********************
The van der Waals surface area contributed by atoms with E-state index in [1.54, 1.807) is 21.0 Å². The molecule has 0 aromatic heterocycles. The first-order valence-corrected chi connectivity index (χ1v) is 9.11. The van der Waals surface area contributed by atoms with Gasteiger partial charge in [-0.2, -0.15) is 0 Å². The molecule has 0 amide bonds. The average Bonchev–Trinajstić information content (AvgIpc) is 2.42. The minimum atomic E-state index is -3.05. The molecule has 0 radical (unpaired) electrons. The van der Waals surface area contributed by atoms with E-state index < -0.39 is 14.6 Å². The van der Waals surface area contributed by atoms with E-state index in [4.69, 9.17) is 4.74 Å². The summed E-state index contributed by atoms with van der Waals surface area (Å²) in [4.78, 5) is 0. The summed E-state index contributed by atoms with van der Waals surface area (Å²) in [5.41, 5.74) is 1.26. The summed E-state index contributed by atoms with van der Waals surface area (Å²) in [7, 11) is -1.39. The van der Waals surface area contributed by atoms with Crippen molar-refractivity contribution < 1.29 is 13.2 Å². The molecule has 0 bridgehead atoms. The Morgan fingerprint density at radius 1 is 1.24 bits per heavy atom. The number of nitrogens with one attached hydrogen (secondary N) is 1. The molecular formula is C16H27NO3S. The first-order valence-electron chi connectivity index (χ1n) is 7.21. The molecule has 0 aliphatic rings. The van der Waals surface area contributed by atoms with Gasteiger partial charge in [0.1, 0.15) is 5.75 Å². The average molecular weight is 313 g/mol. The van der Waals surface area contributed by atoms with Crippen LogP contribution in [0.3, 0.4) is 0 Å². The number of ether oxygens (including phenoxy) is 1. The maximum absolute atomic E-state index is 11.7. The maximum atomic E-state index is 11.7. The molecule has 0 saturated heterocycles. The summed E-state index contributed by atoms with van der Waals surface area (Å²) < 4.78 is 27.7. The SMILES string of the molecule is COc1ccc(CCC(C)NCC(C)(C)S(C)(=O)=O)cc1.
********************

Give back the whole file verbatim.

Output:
The van der Waals surface area contributed by atoms with E-state index in [1.54, 1.807) is 21.0 Å². The molecule has 0 aromatic heterocycles. The first-order valence-corrected chi connectivity index (χ1v) is 9.11. The van der Waals surface area contributed by atoms with Gasteiger partial charge in [-0.2, -0.15) is 0 Å². The molecule has 0 amide bonds. The average Bonchev–Trinajstić information content (AvgIpc) is 2.42. The minimum atomic E-state index is -3.05. The molecule has 0 radical (unpaired) electrons. The van der Waals surface area contributed by atoms with E-state index < -0.39 is 14.6 Å². The van der Waals surface area contributed by atoms with E-state index in [4.69, 9.17) is 4.74 Å². The summed E-state index contributed by atoms with van der Waals surface area (Å²) in [4.78, 5) is 0. The summed E-state index contributed by atoms with van der Waals surface area (Å²) in [5.41, 5.74) is 1.26. The summed E-state index contributed by atoms with van der Waals surface area (Å²) in [7, 11) is -1.39. The van der Waals surface area contributed by atoms with Crippen molar-refractivity contribution < 1.29 is 13.2 Å². The molecule has 0 bridgehead atoms. The Morgan fingerprint density at radius 1 is 1.24 bits per heavy atom. The number of nitrogens with one attached hydrogen (secondary N) is 1. The molecular formula is C16H27NO3S. The first-order valence-electron chi connectivity index (χ1n) is 7.21. The molecule has 0 aliphatic rings. The van der Waals surface area contributed by atoms with Gasteiger partial charge in [0.1, 0.15) is 5.75 Å². The average molecular weight is 313 g/mol. The van der Waals surface area contributed by atoms with Crippen LogP contribution in [0.3, 0.4) is 0 Å². The number of ether oxygens (including phenoxy) is 1. The maximum absolute atomic E-state index is 11.7. The maximum atomic E-state index is 11.7. The molecule has 0 saturated heterocycles. The summed E-state index contributed by atoms with van der Waals surface area (Å²) < 4.78 is 27.7. The SMILES string of the molecule is COc1ccc(CCC(C)NCC(C)(C)S(C)(=O)=O)cc1.